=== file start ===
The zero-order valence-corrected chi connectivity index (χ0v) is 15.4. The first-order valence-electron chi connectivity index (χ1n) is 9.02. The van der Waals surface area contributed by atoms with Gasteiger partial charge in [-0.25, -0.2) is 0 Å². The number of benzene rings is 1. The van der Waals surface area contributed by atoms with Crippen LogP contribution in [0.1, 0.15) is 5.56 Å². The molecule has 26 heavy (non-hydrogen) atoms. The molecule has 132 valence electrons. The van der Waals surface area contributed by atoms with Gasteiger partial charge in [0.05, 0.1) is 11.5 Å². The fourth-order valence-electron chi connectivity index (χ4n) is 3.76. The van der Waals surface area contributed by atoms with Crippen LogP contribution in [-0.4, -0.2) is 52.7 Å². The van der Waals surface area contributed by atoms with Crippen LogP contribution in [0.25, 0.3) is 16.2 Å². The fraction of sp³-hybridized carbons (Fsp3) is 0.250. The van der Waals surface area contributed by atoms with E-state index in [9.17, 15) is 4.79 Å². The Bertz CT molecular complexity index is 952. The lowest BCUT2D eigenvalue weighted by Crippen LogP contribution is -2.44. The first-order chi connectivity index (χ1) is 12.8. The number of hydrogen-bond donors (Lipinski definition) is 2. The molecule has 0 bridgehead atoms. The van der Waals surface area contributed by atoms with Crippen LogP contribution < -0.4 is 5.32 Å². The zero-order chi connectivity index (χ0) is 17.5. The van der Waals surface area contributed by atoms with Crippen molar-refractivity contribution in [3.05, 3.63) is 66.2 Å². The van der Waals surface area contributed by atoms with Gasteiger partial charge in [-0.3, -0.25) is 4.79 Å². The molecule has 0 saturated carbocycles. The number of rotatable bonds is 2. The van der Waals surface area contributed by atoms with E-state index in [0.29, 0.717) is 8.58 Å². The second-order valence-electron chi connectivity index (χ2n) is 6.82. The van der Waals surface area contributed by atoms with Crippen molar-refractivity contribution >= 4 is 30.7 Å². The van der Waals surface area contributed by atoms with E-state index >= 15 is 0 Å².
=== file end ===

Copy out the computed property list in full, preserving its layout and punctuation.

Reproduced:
The zero-order valence-corrected chi connectivity index (χ0v) is 15.4. The first-order valence-electron chi connectivity index (χ1n) is 9.02. The van der Waals surface area contributed by atoms with Gasteiger partial charge in [-0.25, -0.2) is 0 Å². The number of benzene rings is 1. The van der Waals surface area contributed by atoms with Crippen LogP contribution in [0.1, 0.15) is 5.56 Å². The molecule has 26 heavy (non-hydrogen) atoms. The molecule has 132 valence electrons. The van der Waals surface area contributed by atoms with Gasteiger partial charge in [0.05, 0.1) is 11.5 Å². The fourth-order valence-electron chi connectivity index (χ4n) is 3.76. The van der Waals surface area contributed by atoms with Crippen LogP contribution in [-0.4, -0.2) is 52.7 Å². The van der Waals surface area contributed by atoms with Crippen LogP contribution in [0.25, 0.3) is 16.2 Å². The fraction of sp³-hybridized carbons (Fsp3) is 0.250. The van der Waals surface area contributed by atoms with E-state index in [9.17, 15) is 4.79 Å². The Bertz CT molecular complexity index is 952. The lowest BCUT2D eigenvalue weighted by Crippen LogP contribution is -2.44. The first-order chi connectivity index (χ1) is 12.8. The number of hydrogen-bond donors (Lipinski definition) is 2. The molecule has 0 bridgehead atoms. The van der Waals surface area contributed by atoms with Crippen LogP contribution < -0.4 is 5.32 Å². The zero-order chi connectivity index (χ0) is 17.5. The van der Waals surface area contributed by atoms with Crippen molar-refractivity contribution in [3.05, 3.63) is 66.2 Å². The van der Waals surface area contributed by atoms with Gasteiger partial charge in [-0.3, -0.25) is 4.79 Å². The molecule has 0 saturated carbocycles. The number of rotatable bonds is 2. The van der Waals surface area contributed by atoms with E-state index in [0.29, 0.717) is 8.58 Å². The second-order valence-electron chi connectivity index (χ2n) is 6.82. The van der Waals surface area contributed by atoms with Crippen molar-refractivity contribution >= 4 is 30.7 Å². The van der Waals surface area contributed by atoms with E-state index >= 15 is 0 Å².